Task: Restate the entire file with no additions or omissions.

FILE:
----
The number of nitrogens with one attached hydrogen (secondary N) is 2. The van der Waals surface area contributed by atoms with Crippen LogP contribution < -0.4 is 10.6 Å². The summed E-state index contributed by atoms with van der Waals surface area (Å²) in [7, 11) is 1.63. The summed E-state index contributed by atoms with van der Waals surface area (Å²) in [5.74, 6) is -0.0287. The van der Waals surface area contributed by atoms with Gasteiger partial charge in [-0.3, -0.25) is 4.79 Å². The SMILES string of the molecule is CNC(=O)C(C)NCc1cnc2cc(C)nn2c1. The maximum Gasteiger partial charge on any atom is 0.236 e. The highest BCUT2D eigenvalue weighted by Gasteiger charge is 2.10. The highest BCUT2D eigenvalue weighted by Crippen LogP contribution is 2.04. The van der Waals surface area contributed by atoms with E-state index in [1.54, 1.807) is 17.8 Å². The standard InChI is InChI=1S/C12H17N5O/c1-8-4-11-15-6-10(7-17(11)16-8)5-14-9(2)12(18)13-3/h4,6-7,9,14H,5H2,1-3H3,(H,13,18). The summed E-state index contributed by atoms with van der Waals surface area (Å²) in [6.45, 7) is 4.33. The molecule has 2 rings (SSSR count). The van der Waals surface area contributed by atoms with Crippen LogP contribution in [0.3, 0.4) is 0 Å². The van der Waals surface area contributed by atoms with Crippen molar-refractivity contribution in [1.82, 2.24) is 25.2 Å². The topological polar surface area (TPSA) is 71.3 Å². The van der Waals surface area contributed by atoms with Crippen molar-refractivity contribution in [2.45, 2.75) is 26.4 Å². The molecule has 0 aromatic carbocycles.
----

The number of nitrogens with one attached hydrogen (secondary N) is 2. The van der Waals surface area contributed by atoms with Crippen LogP contribution < -0.4 is 10.6 Å². The summed E-state index contributed by atoms with van der Waals surface area (Å²) in [7, 11) is 1.63. The summed E-state index contributed by atoms with van der Waals surface area (Å²) in [5.74, 6) is -0.0287. The van der Waals surface area contributed by atoms with Gasteiger partial charge in [-0.3, -0.25) is 4.79 Å². The SMILES string of the molecule is CNC(=O)C(C)NCc1cnc2cc(C)nn2c1. The maximum Gasteiger partial charge on any atom is 0.236 e. The highest BCUT2D eigenvalue weighted by Gasteiger charge is 2.10. The highest BCUT2D eigenvalue weighted by Crippen LogP contribution is 2.04. The van der Waals surface area contributed by atoms with E-state index in [1.54, 1.807) is 17.8 Å². The standard InChI is InChI=1S/C12H17N5O/c1-8-4-11-15-6-10(7-17(11)16-8)5-14-9(2)12(18)13-3/h4,6-7,9,14H,5H2,1-3H3,(H,13,18). The summed E-state index contributed by atoms with van der Waals surface area (Å²) in [6.45, 7) is 4.33. The molecule has 2 rings (SSSR count). The van der Waals surface area contributed by atoms with Crippen LogP contribution in [0.3, 0.4) is 0 Å². The van der Waals surface area contributed by atoms with Crippen molar-refractivity contribution in [1.82, 2.24) is 25.2 Å². The topological polar surface area (TPSA) is 71.3 Å². The van der Waals surface area contributed by atoms with Crippen molar-refractivity contribution in [2.45, 2.75) is 26.4 Å². The molecule has 0 aromatic carbocycles.